The Truce Map
By VISSCHER, Claes Jansz , 1611

Novissima et Accuratissima Leonis Belgici seu Septemdecim Regionum Descriptio. Auct: N.I. Visschero.

Europe Low Countries
  • Author: VISSCHER, Claes Jansz
  • Publication place: Amsterdam
  • Publisher: Claes Jansz Visscher
  • Publication date: 1611-1621 or later
  • Physical description: Hand-coloured engraved map, a few minor areas of loss skilfully repaired in facsimile.
  • Dimensions: 470 by 580mm. (18.5 by 22.75 inches).
  • Inventory reference: 2691


The signing of the Twelve Year Truce in 1609, by the Dutch Republic, the Southern Netherlands and Hapsburg Spain, proved a catalyst for another version of the Leo Belgicus.

In around 1611, Claes Janszoon Visscher published his ‘Bestandskaart’ or ‘Truce Map’ – “one of the peaks of seventeenth century cartography” (van der Heijden) – a lion at rest in a sitting position, his right paw on the hilt of a lowered sword. The map is replete with allusions to the fruits of peace: to the right of the lion, war – personified by a knight in a full suit of armour – is shown asleep, and to the left personifications of North and South are shown seated together with ‘d’Oude Twist’ (the old rancour) buried unde foot. A cherub pours the sweet nectar of the ‘Bestant van 12 jaer’ (the Twelve Year Truce) into the mouth of the lion; the clouds part to allow heavenly blessings (‘zeghen des hemels’) to rain down upon the country. These include the arts and sciences (‘Const en Wetenschap’); safety (‘Vailighe Tijdt’); knowledge and wealth (‘Kennisse en Rijkdom’); prosperous towns (‘Vergrooten der Steden’); the cultivation of the land (‘Vredich Lantbouwen’); and trade (‘Coophandel’). Yet even in these peaceful times, the frontier guard (‘Frontier Wacht’) remains alert.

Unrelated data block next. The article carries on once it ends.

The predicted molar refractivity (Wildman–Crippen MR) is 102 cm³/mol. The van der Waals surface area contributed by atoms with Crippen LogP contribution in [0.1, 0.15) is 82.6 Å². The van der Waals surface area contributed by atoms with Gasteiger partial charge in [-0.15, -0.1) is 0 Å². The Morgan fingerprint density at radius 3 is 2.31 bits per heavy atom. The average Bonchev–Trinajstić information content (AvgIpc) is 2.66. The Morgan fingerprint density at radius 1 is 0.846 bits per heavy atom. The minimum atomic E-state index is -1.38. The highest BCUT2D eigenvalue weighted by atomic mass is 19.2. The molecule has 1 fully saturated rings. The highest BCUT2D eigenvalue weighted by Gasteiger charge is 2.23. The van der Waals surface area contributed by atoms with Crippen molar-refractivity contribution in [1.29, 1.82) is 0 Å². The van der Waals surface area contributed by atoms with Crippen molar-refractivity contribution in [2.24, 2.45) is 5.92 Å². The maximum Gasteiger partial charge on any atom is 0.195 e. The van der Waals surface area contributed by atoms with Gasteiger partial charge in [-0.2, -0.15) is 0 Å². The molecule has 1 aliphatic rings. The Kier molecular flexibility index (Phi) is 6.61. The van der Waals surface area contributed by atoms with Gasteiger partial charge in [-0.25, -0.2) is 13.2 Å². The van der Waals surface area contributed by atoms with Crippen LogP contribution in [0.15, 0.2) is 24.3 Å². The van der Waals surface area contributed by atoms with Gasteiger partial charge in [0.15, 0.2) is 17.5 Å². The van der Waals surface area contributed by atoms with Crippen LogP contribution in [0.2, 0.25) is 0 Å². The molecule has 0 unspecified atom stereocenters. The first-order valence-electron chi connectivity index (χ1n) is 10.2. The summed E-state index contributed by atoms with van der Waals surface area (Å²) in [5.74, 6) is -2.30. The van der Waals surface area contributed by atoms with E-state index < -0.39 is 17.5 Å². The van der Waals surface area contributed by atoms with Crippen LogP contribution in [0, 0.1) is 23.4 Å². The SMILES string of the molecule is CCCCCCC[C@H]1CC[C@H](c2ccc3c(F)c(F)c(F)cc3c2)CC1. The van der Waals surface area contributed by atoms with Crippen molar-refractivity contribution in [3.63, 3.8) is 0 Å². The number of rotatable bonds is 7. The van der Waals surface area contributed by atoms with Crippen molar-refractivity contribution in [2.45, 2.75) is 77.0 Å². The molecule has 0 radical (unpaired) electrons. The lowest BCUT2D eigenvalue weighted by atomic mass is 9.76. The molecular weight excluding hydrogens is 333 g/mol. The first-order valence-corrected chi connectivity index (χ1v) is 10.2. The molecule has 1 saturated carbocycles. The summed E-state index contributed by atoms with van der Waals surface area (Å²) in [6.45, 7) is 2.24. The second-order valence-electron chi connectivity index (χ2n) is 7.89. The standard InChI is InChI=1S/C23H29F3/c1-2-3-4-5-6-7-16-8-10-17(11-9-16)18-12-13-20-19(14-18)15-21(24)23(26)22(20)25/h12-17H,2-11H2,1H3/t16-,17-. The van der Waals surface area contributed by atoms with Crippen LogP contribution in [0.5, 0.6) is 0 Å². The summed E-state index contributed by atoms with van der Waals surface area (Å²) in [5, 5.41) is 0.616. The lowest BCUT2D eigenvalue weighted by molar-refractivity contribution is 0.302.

Although the map celebrated the truce, it also implied – with the personification of north and south – the break-up of the Seventeen Provinces. This is further reenforced by the individual north and south medallions that can be seen suspended from the lion’s sword.


  1. H.A.M. van der Heijden, Leo Belgicus: An illustrated and annotated cartobibliography, 2nd ed., (Alphen aan den Rijn: Canaletto, 2006), 5.2.